Slowly increase the length of the petting sessions over time, but be realistic about what you can achieve. Some cats simply don’t like being picked up or having their tummy tickled.
This approach can also be used with aggressive cats where one moment the cat is affectionate and enjoys being touched, but then suddenly turns and lashes out with a bite or a scratch. This is understandably upsetting, because it may seem that your cat doesn’t like you, but this isn’t the case. Cat aggression in this form usually means your cat is confused by them having something of a dual identity as a pet and as a solitary predator who must look after themselves, so they lash out as an instinct.
Although it may be a shock, try to keep calm if you’re scratched or bitten by your aggressive cat, as shouting, sudden movements and physical retaliation will only scare your cat, and make them less likely to accept fuss in the future.
Be sure to wash any scratches or bites promptly in warm, soapy water and treat them with antiseptic cream. Seek medical advice if the scratch gets infected or if you develop any symptoms, such as a fever, headache or swollen lymph glands.
During play time it’s common for your cat to view whatever they’re playing with as ‘prey’, so never play with only your bare hands or you may be pounced on and scratched. Instead, use a fishing rod-style toy or a remote-controlled toy to play with your pet at a safe distance.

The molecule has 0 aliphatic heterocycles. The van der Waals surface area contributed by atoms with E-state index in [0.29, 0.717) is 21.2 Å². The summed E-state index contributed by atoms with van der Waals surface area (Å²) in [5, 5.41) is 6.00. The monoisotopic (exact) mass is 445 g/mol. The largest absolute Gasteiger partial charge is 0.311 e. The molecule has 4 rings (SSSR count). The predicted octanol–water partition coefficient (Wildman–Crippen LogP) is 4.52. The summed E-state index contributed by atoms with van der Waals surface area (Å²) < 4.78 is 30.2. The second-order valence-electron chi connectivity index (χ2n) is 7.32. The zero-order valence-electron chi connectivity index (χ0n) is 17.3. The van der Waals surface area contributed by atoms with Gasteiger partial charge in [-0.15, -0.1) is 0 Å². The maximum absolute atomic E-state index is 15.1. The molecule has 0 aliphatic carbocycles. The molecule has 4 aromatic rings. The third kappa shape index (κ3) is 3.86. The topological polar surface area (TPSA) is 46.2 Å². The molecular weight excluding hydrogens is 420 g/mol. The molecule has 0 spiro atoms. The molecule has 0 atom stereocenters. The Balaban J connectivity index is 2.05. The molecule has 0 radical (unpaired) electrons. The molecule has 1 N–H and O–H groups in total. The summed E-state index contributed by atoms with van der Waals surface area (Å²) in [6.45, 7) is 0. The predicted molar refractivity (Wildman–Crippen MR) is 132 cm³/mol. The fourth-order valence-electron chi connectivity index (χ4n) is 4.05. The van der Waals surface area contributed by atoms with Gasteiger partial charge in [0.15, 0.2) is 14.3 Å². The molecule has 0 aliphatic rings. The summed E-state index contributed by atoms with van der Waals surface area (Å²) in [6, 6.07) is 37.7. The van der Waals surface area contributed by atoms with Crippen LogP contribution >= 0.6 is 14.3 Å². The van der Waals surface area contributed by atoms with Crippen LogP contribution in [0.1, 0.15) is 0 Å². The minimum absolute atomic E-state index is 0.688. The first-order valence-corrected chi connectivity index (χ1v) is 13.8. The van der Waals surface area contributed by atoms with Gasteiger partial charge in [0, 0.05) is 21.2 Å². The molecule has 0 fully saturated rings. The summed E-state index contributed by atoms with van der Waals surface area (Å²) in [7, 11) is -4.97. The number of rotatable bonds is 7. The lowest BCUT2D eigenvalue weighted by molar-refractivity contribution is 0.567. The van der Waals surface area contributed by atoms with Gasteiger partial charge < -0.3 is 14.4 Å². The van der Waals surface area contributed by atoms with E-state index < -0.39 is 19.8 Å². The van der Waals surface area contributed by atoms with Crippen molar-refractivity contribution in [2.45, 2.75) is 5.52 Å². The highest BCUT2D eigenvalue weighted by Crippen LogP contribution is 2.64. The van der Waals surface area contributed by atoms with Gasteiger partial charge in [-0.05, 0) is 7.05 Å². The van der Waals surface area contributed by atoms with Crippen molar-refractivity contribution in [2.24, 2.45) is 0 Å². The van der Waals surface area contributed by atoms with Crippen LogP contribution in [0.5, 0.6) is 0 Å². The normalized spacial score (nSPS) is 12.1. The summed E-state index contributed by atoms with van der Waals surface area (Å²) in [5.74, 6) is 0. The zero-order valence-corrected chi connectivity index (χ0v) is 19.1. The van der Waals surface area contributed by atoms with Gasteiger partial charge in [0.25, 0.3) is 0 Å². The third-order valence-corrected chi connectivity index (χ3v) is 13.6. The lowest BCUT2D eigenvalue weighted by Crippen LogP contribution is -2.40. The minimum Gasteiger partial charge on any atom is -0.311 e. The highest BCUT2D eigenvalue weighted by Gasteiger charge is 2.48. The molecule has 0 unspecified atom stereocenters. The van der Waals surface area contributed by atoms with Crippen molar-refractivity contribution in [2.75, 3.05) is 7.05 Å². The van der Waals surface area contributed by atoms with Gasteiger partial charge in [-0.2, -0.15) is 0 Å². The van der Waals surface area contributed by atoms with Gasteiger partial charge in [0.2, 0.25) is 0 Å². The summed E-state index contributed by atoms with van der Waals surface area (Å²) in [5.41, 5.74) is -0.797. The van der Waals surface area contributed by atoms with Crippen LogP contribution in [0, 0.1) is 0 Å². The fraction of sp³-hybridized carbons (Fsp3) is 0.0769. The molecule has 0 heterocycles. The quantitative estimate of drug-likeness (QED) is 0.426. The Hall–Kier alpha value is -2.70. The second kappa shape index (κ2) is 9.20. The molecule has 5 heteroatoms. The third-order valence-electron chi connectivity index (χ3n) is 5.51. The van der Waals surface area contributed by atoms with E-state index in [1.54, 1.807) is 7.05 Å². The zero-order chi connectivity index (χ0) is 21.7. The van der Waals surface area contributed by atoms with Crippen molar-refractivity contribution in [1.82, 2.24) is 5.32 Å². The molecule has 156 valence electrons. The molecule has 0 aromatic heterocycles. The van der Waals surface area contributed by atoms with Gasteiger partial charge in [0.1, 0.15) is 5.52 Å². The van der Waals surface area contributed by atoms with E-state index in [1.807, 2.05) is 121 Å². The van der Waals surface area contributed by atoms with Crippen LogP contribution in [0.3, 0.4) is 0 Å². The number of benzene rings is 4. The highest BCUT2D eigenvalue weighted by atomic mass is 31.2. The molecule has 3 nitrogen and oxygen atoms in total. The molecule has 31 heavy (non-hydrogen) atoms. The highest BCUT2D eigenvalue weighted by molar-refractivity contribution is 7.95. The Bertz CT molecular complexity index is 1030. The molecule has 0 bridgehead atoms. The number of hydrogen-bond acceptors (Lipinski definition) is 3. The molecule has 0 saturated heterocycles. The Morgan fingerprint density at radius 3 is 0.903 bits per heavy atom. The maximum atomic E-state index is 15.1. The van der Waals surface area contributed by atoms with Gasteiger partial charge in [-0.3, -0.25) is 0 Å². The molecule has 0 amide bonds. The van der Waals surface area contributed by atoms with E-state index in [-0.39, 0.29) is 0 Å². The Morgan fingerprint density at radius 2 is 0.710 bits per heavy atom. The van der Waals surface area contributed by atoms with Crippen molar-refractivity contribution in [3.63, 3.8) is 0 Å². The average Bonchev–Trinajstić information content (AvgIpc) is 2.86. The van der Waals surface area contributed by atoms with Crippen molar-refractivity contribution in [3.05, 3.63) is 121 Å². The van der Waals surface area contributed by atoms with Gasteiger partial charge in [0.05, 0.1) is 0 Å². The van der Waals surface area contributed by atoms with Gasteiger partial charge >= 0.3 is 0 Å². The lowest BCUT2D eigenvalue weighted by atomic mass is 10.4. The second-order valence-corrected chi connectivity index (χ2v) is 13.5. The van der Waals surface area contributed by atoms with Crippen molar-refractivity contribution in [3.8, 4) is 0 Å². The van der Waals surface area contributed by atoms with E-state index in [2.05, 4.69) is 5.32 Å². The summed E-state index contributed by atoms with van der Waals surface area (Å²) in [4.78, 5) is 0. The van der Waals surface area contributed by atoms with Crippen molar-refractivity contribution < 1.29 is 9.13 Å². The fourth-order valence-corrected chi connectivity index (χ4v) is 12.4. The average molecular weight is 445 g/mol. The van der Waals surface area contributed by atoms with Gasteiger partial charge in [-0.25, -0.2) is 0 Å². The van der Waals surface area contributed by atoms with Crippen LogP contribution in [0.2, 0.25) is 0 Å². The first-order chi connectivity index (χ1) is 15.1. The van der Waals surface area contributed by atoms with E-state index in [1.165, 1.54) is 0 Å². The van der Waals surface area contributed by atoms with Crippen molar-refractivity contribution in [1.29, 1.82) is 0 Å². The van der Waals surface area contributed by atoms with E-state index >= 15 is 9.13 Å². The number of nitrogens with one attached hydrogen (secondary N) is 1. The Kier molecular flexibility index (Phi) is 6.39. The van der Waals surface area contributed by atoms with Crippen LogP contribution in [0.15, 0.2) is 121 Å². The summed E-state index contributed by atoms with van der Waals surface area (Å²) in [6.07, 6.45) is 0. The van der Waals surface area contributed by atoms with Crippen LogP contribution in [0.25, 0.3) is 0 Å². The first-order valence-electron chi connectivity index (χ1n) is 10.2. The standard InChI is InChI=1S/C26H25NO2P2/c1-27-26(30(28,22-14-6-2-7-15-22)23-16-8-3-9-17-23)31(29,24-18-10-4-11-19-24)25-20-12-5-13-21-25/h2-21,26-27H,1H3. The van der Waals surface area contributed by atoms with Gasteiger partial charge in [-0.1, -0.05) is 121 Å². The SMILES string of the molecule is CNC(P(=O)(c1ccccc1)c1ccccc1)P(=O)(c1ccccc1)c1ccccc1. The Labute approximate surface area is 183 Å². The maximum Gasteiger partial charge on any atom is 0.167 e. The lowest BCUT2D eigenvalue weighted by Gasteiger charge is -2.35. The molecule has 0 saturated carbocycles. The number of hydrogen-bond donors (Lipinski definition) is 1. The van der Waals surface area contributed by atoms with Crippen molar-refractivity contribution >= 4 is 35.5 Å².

Redirected hunting is often seen in indoor cats that have limited opportunities to express their natural predatory behaviour outside, which is why they may sometimes lie in wait behind a door and pounce on you as you pass. As with most cat behaviour problems it’s best to ignore it. Stand still, be silent and don’t react. If you do nothing, your cat will lose interest. If you suspect they’re about to pounce on you, divert their attention by rolling a toy across the room for them to chase.
Sometimes, your cat will seem to become fixated on another object, such as the sight of a rival cat or a bird through the window, and you can clearly see from their body language that they’ve gone into ‘predator mode’. It’s common for them to redirect an aggressive response to you if you happen to touch or disturb them when they’re in this state, as they may not realise it’s you, and not the object they’ve been tracking. Talking to them in a reassuring voice before approaching them can help snap them out of their focused state, or try rolling a ball of paper past them to distract them safely.